Krafton Founder Urges Reform to Help Korean Startups Go Global
(Bloomberg) -- For Krafton Inc. founder Chang Byung-gyu, his firm’s debut this week marks a key milestone in the game developer’s 14-year history. It also exemplifies how South Korean startups are increasingly playing a key role in the country’s $1.6 trillion economy, by driving growth both at home and overseas.
The PUBG: Battlegrounds maker raised $3.8 billion in its initial public offering, pulling off the country’s largest debut in over a decade. Despite dropping nearly a fifth since its listing, the $17.4 billion company is one of a growing number of upstarts, which include the likes of Coupang Inc. and Kakao Corp., that are taking on the sprawling family-owned conglomerates that have long dominated Korea’s economy known as chaebols.
In an exclusive interview, 48-year-old Chang said South Korean startups, including the ones he backs, are increasingly venturing overseas. But for the nascent firms to succeed internationally, the government and capital markets need to work together to overhaul a chaebol-focused regulatory and legal framework, he added.
The following excerpt from Chang’s emailed response to Bloomberg News’s questions has been translated from Korean, condensed and edited for clarity.
Bloomberg: What’s the driving force behind the development of Korea’s gaming and startup industries?
Chang Byung-gyu: First, there was investment in IT infrastructure. South Korea is the second country in the world to develop the internet (led by KAIST professor Chon Kil-nam) and the government increased the penetration of broadband in the 1990s. The rapid spread of smartphones and 3G, 4G infrastructure is also a part of IT infrastructure investment.
Second, there were government-led entrepreneurship policies. Since the Kim Dae-jung administration in late ‘90s, startups and funding policies emerged under the name of “ventures” and the direction of policies has not regressed through several governments. Thanks to the policy drive, first-generation internet companies such as Naver Corp., Nexon Co. and Neowiz were born.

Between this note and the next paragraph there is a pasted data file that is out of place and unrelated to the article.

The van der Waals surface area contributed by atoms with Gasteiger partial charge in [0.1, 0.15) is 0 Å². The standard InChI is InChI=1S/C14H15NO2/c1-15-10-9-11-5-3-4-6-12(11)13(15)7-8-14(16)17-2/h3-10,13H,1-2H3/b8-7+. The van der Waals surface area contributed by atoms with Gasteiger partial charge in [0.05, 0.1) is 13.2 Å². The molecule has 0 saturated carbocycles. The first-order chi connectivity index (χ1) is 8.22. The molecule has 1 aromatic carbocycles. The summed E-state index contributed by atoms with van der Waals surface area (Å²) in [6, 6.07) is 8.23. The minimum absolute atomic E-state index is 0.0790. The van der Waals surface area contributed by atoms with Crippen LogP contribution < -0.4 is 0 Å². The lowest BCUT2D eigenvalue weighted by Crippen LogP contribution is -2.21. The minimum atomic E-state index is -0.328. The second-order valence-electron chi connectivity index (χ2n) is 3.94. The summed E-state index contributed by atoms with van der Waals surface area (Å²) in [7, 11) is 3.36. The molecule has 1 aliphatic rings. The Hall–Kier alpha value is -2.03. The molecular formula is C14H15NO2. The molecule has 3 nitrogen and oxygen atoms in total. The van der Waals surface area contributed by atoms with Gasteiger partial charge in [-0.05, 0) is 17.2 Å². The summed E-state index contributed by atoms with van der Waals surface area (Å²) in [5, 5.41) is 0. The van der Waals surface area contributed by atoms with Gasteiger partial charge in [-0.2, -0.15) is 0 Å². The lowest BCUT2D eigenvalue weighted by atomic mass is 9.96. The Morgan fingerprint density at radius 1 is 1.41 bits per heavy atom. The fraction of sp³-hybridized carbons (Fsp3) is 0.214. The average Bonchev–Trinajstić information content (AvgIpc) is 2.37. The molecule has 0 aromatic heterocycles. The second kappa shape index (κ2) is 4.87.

Lastly, government-led development of scientific talents. KAIST, where I graduated, is where most first-generation internet founders met, and it is also an educational institution where the government invests intensively in science and technology. It has become the foundation for the development of the game and startup industries.
Where do you see the Korean startup industry heading? What are the challenges and limitations that need to be overcome?
One of the recent macro trends is that many companies are starting to go beyond Korea to challenge the global market. Naver and Nexon started in the domestic market, but Naver succeeded in Japan with Line Corp., and Nexon gained success in China with online games. Krafton also became successful globally with PUBG: Battlegrounds.
It has become a big trend for startups and tech companies to start or grow their business by targeting the global market. For example, a startup called Nearthlab, which BonAngels (the venture capital firm that Chang founded) has invested in, uses drones to manage and repair wind turbines. The company has signed many contracts with global companies that make and service wind power generators, and it is growing with the global market from the beginning. Hyperconnect has also succeeded in the Middle East market.